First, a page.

What is a Cutoff Score?

Definition of Cutoff Score:

A cutoff score is an established score used to filter out unqualified candidates on any particular test or assessment. In employment testing, cutoff scores can be established to filter out job candidates who did not score high enough on a particular pre-employment test.

How do organizations use cutoff scores when hiring? 

Many organizations opt to not use a “hard” cutoff score, meaning they will still consider applicants who do not score in the desired range. If a hard cutoff score is used, deciding where to set a cutoff score depends on a number of different factors. 

To establish a reasonable cutoff score for a particular position, a company can administer the test to its current employees in that position, and then determine a cutoff score based on the current employees’ scores.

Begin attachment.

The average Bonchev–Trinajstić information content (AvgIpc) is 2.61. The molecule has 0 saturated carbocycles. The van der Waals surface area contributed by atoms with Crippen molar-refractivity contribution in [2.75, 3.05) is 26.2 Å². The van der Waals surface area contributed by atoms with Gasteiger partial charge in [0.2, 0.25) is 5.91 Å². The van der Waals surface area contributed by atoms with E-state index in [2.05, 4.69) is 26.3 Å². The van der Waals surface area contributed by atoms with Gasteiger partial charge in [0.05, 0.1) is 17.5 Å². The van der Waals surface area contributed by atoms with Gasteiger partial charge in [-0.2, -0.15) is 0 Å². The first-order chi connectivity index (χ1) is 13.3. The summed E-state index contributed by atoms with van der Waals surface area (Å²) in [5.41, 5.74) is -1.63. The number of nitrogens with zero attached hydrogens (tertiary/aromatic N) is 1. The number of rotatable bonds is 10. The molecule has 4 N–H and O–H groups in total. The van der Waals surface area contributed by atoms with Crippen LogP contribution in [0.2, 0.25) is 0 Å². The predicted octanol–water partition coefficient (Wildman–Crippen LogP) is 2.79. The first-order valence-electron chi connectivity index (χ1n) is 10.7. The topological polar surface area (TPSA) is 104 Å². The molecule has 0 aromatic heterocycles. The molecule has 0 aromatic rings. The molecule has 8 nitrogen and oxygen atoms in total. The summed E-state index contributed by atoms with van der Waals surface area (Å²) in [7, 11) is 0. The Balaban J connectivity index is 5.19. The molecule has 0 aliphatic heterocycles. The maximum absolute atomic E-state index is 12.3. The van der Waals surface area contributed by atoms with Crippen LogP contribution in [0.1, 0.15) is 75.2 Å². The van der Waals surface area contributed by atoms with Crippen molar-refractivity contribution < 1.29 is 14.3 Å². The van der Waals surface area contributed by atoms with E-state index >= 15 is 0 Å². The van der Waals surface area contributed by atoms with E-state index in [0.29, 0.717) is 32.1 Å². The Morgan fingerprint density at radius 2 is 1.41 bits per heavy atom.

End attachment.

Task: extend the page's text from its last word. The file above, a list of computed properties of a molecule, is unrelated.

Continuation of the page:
This technique for establishing cutoff scores requires a large pool of test takers, so companies that do not already have a large number of current employees in that position can instead rely on standard cutoff score recommendations provided by testing companies.

What other factors can impact a cutoff score?

Another factor to consider when establishing cutoff scores is the size of the applicant pool. If a company is faced with a rather large applicant pool for a particular position, it can afford to set a reasonably high cutoff score. 

Setting higher cutoff scores not only makes it more likely that the candidates will be qualified, but it also helps reduce the amount of labor involved in the hiring process by narrowing the list of qualified candidates to move through the hiring process. 

However, if a company is dealing with smaller applicant pools or needs to hire a lot of people for a particular position, setting high cutoff scores may unnecessarily constrict the list of qualified applicants, making it more difficult to find and hire employees for that position.